It's a struggle that has been months in the making, but the city council of Fort Collins, Colorado will go forward with plans to lay out its own broadband internet to the city. The city council finally enacted a ballot months after being approved by voters in November.
“The network will deliver a ‘net-neutral’ competitive unfettered data offering that does not impose caps or usage limits on one use of data over another (i.e., does not limit streaming or charge rates based on type of use),” according to the most recent planning document. “All application providers (data, voice, video, cloud services) are equally able to provide their services, and consumers’ access to advanced data opens up the marketplace.”
The discussion had been in the works since 2010 when the city wanted to team up with Colorado State University in order to apply to the Google Fiber challenge. However, Google didn't pick the city for its program and yet Fort Collins continued to pursue other options.
"The city hopes to offer 1 gigabit-per-second speed for uploads and downloads," the Coloradoan reported in November. Projected pricing for residential customers is $70 per month for 1gbps and $50 for 50 mbps."
However, the measure didn't pass without a fight from some of broadband's biggest names -- namely Comcast. Measure 2B would make it legal for the city to discuss broadband, but apparently, that discussion was enough for the Comcast-led "Colorado Telecommunications Association" to fund a separate company to make an advertisement against Measure 2B. In the video below, 'residents' of the Fort Collins area talk about how they'd rather have anything else other than fast, reliable, efficient, and low-cost internet.
The advertisement, in addition to other lobbying and campaigns done by big names in the internet business, actually swayed voters considerably. Over 40 percent of the Fort Collins area voted against having the broadband plan. This was despite the city council itself voting in a unanimous 7-0 decision to enact the policy.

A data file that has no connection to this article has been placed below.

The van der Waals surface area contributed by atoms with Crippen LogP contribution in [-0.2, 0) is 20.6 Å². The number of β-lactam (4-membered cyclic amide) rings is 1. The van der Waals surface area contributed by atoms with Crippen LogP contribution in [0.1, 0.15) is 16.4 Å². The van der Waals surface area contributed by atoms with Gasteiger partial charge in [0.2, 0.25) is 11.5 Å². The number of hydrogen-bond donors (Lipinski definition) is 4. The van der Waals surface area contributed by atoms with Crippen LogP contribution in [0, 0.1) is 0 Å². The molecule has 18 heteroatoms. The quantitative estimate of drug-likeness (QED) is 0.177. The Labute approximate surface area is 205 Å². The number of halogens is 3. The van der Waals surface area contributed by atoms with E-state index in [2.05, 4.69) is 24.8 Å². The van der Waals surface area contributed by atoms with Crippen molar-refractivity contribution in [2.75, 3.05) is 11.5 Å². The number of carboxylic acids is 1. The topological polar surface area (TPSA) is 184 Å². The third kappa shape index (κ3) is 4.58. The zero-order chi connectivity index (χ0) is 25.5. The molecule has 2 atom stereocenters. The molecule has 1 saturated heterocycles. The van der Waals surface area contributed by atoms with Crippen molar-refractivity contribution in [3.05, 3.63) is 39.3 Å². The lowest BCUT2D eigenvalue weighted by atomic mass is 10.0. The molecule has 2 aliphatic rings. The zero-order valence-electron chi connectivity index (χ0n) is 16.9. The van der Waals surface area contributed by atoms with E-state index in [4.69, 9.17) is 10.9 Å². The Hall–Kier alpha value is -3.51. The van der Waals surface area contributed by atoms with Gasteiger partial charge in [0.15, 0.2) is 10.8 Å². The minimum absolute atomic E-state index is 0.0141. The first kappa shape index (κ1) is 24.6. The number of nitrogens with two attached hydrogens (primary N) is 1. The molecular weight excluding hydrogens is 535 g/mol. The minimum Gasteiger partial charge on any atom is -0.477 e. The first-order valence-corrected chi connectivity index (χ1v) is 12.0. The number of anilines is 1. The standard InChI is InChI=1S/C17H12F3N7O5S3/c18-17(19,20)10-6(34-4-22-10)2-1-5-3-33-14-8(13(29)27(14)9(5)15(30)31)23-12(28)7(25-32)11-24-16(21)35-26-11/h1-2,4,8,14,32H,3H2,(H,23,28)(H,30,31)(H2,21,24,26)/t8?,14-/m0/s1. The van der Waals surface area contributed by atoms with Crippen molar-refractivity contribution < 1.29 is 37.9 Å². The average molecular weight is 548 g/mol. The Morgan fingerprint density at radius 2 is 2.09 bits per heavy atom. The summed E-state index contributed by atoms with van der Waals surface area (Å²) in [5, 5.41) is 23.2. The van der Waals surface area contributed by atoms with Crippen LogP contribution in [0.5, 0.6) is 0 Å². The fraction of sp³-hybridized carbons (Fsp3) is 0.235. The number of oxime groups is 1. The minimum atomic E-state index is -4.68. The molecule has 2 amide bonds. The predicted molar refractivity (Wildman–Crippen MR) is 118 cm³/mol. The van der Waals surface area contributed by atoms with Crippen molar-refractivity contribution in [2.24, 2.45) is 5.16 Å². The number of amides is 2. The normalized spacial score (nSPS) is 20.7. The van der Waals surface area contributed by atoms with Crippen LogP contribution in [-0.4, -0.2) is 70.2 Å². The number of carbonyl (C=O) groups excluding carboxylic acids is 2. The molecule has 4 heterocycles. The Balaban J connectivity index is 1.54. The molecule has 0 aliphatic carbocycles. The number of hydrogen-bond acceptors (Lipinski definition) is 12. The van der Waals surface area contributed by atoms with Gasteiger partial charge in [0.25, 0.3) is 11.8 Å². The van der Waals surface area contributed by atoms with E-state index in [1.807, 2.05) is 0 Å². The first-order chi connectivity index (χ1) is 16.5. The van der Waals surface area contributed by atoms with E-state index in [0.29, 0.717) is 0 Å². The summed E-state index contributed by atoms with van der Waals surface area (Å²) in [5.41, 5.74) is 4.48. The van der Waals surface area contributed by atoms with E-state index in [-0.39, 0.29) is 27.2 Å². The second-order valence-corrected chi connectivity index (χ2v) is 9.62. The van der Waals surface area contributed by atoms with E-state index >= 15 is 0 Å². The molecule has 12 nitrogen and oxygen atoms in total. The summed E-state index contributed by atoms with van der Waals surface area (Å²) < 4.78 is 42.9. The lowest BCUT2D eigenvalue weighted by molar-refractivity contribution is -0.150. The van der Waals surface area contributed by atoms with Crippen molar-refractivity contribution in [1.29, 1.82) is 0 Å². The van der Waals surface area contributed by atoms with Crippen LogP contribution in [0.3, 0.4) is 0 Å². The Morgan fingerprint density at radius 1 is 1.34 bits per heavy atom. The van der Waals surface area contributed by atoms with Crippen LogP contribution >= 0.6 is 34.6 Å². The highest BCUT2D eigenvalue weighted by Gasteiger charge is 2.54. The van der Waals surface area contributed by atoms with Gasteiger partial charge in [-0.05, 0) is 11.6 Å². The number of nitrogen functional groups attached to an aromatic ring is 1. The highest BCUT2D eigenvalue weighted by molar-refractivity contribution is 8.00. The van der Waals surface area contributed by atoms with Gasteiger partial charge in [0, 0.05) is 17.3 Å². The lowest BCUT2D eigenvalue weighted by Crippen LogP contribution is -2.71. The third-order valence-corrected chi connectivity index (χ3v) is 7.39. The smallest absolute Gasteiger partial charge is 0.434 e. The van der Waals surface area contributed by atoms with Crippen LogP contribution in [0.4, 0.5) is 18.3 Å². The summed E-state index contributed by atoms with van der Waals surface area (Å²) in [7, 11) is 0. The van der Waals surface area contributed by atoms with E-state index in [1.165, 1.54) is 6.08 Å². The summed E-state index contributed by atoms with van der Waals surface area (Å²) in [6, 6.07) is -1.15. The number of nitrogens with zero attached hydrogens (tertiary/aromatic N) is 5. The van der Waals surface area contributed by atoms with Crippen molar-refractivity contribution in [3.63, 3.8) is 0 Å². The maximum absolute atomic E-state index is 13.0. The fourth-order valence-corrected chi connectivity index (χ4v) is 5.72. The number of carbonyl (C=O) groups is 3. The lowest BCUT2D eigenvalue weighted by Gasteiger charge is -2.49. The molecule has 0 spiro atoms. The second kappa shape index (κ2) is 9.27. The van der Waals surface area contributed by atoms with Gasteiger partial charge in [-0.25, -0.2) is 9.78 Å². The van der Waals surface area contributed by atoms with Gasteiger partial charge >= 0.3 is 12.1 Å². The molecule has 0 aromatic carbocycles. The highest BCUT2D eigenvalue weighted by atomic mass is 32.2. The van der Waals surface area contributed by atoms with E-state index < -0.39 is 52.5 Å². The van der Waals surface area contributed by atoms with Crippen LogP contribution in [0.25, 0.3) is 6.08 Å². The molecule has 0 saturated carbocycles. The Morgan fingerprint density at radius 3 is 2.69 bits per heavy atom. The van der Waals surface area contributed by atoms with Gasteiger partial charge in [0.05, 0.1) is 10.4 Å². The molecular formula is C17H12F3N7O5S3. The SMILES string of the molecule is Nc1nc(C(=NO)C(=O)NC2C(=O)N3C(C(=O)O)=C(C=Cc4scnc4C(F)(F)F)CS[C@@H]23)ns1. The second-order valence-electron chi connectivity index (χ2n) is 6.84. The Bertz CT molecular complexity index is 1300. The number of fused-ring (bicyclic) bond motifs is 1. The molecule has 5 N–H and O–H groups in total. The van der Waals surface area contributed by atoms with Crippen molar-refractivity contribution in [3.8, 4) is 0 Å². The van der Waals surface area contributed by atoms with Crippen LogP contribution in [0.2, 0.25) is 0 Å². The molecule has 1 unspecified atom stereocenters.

National frustrations with broadband providers
Fort Collins is far from the only municipality in the United States looking to take back control of the internet post the FCC's decision. There are 19 cities that voted in favor of a city-owned internet.
“These cities and counties recognize that they cannot count on Comcast and CenturyLink alone to meet local needs, which is why you see overwhelming support even in an off-year election,” Christopher Mitchell, director of the Community Broadband Networks initiative at the Institute for Local Self-Reliance, said. Mitchell's statement comes from shortly after the city of Fort Collins was in the midst of debating the project moving forward last November.
In addition to these 19 cities, there are over 500 communities throughout the U.S. wanting to offer some form of local broadband. And most of those communities have also involved discussions about protecting net neutrality on a regional basis. However, the ultimate hope is that Fort Collins would serve as a guide through the logistics and frustrations so that other projects around the U.S. could succeed.